Mickey Thompson

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Thompson's Challenger I car from 1960

Marion Lee "Mickey" Thompson (December 7, 1928 - March 16, 1988) was an American off-road racing celebrity. He won many championships as a racer, and later formed sanctioning bodies SCORE International and Mickey Thompson Entertainment Group (MTEG). He also raced in dragsters and land speed record automobiles.

Early History[edit]

Thompson was born in Alhambra, California. He was known as "Mickey". In his early twenties, he worked for the Los Angeles Times newspaper while becoming involved in the new sport of drag racing. He developed a successful career as both a driver and an innovative automotive technician; later as a designer, manufacturer and seller of racing and performance equipment. In addition to being a drag racing champion, Thompson set more speed and endurance records than any other man in automotive history. He is credited with designing and building the first slingshot dragster, in 1954, moving the seat behind the rear axle to improve traction when the existing racing tires proved unsuitable.[1] A change so momentous would not happen again until Don Garlits introduced the rear-engined digger in 1971.[2] Thompson also was noted for being the first manager of Lions Drag Strip near Long Beach, California, in 1955.

In 1960, at the Bonneville Salt Flats, Thompson achieved international fame when driving Challenger 1[3] he became the first American to break the 400 mph barrier, hitting 406.60 mph and surpassing John Cobb's one-way land speed record of 402 mph.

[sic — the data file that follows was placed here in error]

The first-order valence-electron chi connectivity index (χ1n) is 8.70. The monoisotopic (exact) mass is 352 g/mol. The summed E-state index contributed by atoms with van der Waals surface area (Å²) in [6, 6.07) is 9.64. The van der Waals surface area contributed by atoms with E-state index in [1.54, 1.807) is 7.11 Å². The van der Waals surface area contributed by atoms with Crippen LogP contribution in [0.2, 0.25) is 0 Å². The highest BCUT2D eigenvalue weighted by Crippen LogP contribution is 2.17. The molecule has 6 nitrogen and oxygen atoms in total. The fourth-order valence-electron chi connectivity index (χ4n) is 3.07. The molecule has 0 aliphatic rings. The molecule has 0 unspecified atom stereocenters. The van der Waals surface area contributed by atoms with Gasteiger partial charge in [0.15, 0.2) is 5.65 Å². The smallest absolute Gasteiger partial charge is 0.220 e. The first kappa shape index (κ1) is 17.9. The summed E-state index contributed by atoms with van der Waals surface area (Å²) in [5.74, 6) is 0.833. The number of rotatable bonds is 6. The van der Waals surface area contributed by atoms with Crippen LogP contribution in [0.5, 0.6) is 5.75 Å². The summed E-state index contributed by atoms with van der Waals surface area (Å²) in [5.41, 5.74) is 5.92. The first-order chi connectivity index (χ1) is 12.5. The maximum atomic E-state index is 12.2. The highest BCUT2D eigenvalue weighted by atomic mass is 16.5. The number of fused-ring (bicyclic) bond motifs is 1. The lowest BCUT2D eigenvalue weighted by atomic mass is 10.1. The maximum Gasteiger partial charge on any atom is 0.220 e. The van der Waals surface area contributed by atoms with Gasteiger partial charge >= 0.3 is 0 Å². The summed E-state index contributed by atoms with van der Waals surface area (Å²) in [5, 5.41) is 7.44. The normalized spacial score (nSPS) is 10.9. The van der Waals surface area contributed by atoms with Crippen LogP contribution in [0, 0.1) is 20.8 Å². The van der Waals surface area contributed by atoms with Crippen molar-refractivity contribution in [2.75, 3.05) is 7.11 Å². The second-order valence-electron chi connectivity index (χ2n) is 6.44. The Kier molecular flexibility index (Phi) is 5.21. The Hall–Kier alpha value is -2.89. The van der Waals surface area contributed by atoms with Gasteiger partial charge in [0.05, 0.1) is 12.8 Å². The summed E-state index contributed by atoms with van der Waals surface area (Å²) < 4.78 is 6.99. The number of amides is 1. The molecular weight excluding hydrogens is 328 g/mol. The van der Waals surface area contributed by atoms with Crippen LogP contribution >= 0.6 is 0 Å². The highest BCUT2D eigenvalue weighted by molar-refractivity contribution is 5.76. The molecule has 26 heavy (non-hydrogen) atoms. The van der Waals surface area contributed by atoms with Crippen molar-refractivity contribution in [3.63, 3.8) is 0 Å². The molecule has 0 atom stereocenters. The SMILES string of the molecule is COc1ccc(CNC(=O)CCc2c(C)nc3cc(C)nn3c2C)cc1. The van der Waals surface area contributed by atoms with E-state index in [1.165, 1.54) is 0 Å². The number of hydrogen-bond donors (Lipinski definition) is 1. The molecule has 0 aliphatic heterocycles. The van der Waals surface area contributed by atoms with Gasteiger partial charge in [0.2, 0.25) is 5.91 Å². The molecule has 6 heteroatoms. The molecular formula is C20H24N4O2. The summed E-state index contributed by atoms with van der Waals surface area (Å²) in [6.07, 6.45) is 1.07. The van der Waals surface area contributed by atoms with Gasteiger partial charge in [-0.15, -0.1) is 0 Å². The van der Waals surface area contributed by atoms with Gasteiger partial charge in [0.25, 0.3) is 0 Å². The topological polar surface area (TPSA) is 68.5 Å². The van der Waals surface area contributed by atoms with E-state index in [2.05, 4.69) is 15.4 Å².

Indy years 1962-1968[edit]


The 1962 Harvey Aluminium Special Indianapolis 500 car. Thompson in car. Standing, Harvey representative on left, John Crosthwaite on right

In 1962 Thompson entered three John Crosthwaite designed cars in the Indianapolis 500. Unusually, they used a stock V8 Buick engine and it was in the rear unlike the front engined, race tuned, Offenhauser powered cars used by most competitors. It was the first stock engine to be raced at Indy since 1946. Thompson's crew, led by Fritz Voigt, were young, smart and hard working. Working 12-14 hour days, the car was designed and built in 120 days. For the race, the engine (enlarged to 4.2 litre capacity, the maximum allowed by the regulations for “stock block” engines) had to be detuned because they were concerned it would not last the distance. Despite being more than 70 bhp down on the other cars, Dan Gurney qualified eighth and was in ninth place until a leaking oil seal seized the gearbox and ended his race on lap 94. He was placed 20th out of 33. The team won the Mechanical Achievement Award for original design, construction and accomplishment.[4][5][6][7][8][9][10][11][12][13][14]